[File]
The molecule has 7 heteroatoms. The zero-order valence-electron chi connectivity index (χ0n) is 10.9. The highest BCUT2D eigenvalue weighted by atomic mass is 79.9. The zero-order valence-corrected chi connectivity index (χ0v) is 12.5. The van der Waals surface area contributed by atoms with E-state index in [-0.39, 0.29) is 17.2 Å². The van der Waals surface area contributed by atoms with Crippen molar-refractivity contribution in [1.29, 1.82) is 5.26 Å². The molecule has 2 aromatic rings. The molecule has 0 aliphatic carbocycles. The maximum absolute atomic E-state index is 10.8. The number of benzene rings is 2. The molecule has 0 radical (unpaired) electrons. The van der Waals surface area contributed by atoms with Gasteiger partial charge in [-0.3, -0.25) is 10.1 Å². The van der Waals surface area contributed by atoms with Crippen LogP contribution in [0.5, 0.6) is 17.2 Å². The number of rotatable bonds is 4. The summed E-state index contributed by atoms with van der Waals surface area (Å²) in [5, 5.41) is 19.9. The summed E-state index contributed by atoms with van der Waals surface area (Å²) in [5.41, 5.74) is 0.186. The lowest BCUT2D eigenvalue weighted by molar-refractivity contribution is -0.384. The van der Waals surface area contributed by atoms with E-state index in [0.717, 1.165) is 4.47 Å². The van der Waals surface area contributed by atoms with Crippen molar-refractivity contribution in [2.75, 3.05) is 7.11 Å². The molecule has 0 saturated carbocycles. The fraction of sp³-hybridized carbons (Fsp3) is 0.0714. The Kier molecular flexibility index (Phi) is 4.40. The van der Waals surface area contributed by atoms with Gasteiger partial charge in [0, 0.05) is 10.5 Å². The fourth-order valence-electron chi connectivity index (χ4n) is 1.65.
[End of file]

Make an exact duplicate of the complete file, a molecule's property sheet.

The molecule has 7 heteroatoms. The zero-order valence-electron chi connectivity index (χ0n) is 10.9. The highest BCUT2D eigenvalue weighted by atomic mass is 79.9. The zero-order valence-corrected chi connectivity index (χ0v) is 12.5. The van der Waals surface area contributed by atoms with E-state index in [-0.39, 0.29) is 17.2 Å². The van der Waals surface area contributed by atoms with Crippen molar-refractivity contribution in [1.29, 1.82) is 5.26 Å². The molecule has 2 aromatic rings. The molecule has 0 aliphatic carbocycles. The maximum absolute atomic E-state index is 10.8. The number of benzene rings is 2. The molecule has 0 radical (unpaired) electrons. The van der Waals surface area contributed by atoms with Gasteiger partial charge in [-0.3, -0.25) is 10.1 Å². The van der Waals surface area contributed by atoms with Crippen LogP contribution in [0.5, 0.6) is 17.2 Å². The number of rotatable bonds is 4. The summed E-state index contributed by atoms with van der Waals surface area (Å²) in [5, 5.41) is 19.9. The summed E-state index contributed by atoms with van der Waals surface area (Å²) in [5.41, 5.74) is 0.186. The lowest BCUT2D eigenvalue weighted by molar-refractivity contribution is -0.384. The van der Waals surface area contributed by atoms with E-state index in [0.717, 1.165) is 4.47 Å². The van der Waals surface area contributed by atoms with Crippen molar-refractivity contribution in [2.75, 3.05) is 7.11 Å². The molecule has 0 saturated carbocycles. The fraction of sp³-hybridized carbons (Fsp3) is 0.0714. The Kier molecular flexibility index (Phi) is 4.40. The van der Waals surface area contributed by atoms with Gasteiger partial charge in [0, 0.05) is 10.5 Å². The fourth-order valence-electron chi connectivity index (χ4n) is 1.65.